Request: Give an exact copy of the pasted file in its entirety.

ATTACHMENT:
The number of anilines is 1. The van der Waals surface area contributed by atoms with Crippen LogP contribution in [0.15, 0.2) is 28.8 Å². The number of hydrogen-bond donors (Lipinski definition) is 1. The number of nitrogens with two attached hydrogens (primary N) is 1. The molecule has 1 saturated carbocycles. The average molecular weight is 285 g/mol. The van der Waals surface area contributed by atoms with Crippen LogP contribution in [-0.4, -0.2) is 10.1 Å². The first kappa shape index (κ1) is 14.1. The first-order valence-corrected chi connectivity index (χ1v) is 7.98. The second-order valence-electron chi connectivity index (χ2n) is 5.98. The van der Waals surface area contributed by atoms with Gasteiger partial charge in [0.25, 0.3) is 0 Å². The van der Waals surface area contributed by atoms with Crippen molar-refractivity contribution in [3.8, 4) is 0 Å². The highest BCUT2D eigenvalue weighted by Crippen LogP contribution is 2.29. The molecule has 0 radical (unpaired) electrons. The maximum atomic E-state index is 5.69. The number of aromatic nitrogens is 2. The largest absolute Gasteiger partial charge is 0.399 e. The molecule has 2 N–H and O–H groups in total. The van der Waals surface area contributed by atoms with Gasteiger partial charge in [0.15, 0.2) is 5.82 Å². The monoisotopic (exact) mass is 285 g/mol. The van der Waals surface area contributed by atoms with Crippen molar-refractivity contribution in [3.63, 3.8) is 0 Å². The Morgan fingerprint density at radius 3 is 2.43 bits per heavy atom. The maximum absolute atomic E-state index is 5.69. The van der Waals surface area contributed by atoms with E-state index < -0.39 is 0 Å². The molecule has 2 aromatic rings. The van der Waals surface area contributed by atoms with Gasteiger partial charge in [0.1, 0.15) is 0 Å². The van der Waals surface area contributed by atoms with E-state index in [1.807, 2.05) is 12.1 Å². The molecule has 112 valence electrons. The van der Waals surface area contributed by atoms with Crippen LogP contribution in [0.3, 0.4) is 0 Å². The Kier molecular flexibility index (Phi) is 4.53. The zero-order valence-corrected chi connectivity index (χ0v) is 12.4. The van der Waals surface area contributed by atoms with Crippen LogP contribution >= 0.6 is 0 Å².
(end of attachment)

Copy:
The number of anilines is 1. The van der Waals surface area contributed by atoms with Crippen LogP contribution in [0.15, 0.2) is 28.8 Å². The number of hydrogen-bond donors (Lipinski definition) is 1. The number of nitrogens with two attached hydrogens (primary N) is 1. The molecule has 1 saturated carbocycles. The average molecular weight is 285 g/mol. The van der Waals surface area contributed by atoms with Crippen LogP contribution in [-0.4, -0.2) is 10.1 Å². The first kappa shape index (κ1) is 14.1. The first-order valence-corrected chi connectivity index (χ1v) is 7.98. The second-order valence-electron chi connectivity index (χ2n) is 5.98. The van der Waals surface area contributed by atoms with Gasteiger partial charge in [0.25, 0.3) is 0 Å². The van der Waals surface area contributed by atoms with Crippen molar-refractivity contribution in [3.8, 4) is 0 Å². The highest BCUT2D eigenvalue weighted by Crippen LogP contribution is 2.29. The molecule has 0 radical (unpaired) electrons. The maximum atomic E-state index is 5.69. The number of aromatic nitrogens is 2. The largest absolute Gasteiger partial charge is 0.399 e. The molecule has 2 N–H and O–H groups in total. The van der Waals surface area contributed by atoms with Gasteiger partial charge in [0.15, 0.2) is 5.82 Å². The monoisotopic (exact) mass is 285 g/mol. The van der Waals surface area contributed by atoms with Crippen molar-refractivity contribution in [3.63, 3.8) is 0 Å². The Morgan fingerprint density at radius 3 is 2.43 bits per heavy atom. The maximum absolute atomic E-state index is 5.69. The van der Waals surface area contributed by atoms with E-state index < -0.39 is 0 Å². The molecule has 2 aromatic rings. The van der Waals surface area contributed by atoms with Gasteiger partial charge in [0.1, 0.15) is 0 Å². The van der Waals surface area contributed by atoms with E-state index in [1.807, 2.05) is 12.1 Å². The molecule has 112 valence electrons. The van der Waals surface area contributed by atoms with Crippen LogP contribution in [0.3, 0.4) is 0 Å². The Kier molecular flexibility index (Phi) is 4.53. The zero-order valence-corrected chi connectivity index (χ0v) is 12.4. The van der Waals surface area contributed by atoms with Crippen LogP contribution >= 0.6 is 0 Å².